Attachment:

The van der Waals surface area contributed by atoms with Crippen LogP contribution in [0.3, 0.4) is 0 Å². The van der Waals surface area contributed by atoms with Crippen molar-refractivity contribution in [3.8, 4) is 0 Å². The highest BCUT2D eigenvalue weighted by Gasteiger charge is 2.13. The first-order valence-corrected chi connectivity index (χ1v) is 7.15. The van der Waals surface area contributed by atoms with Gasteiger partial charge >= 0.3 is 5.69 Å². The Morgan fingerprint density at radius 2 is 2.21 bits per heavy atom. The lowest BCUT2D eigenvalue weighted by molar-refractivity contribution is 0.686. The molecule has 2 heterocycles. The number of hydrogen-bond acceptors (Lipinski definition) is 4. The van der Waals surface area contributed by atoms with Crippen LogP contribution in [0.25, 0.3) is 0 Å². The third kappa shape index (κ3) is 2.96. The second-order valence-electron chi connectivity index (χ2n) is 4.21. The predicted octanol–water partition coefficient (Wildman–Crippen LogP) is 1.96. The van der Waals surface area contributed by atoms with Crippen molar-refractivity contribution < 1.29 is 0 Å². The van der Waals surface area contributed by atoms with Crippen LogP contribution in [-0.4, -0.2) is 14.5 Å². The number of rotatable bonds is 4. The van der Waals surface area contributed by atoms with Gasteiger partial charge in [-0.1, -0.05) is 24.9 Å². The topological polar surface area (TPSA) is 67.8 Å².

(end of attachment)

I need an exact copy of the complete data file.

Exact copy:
The van der Waals surface area contributed by atoms with Crippen LogP contribution in [0.3, 0.4) is 0 Å². The van der Waals surface area contributed by atoms with Crippen molar-refractivity contribution in [3.8, 4) is 0 Å². The highest BCUT2D eigenvalue weighted by Gasteiger charge is 2.13. The first-order valence-corrected chi connectivity index (χ1v) is 7.15. The van der Waals surface area contributed by atoms with Gasteiger partial charge >= 0.3 is 5.69 Å². The Morgan fingerprint density at radius 2 is 2.21 bits per heavy atom. The lowest BCUT2D eigenvalue weighted by molar-refractivity contribution is 0.686. The molecule has 2 heterocycles. The number of hydrogen-bond acceptors (Lipinski definition) is 4. The van der Waals surface area contributed by atoms with Crippen LogP contribution in [0.25, 0.3) is 0 Å². The third kappa shape index (κ3) is 2.96. The second-order valence-electron chi connectivity index (χ2n) is 4.21. The predicted octanol–water partition coefficient (Wildman–Crippen LogP) is 1.96. The van der Waals surface area contributed by atoms with Crippen molar-refractivity contribution < 1.29 is 0 Å². The van der Waals surface area contributed by atoms with Crippen LogP contribution in [-0.4, -0.2) is 14.5 Å². The number of rotatable bonds is 4. The van der Waals surface area contributed by atoms with Gasteiger partial charge in [-0.1, -0.05) is 24.9 Å². The topological polar surface area (TPSA) is 67.8 Å².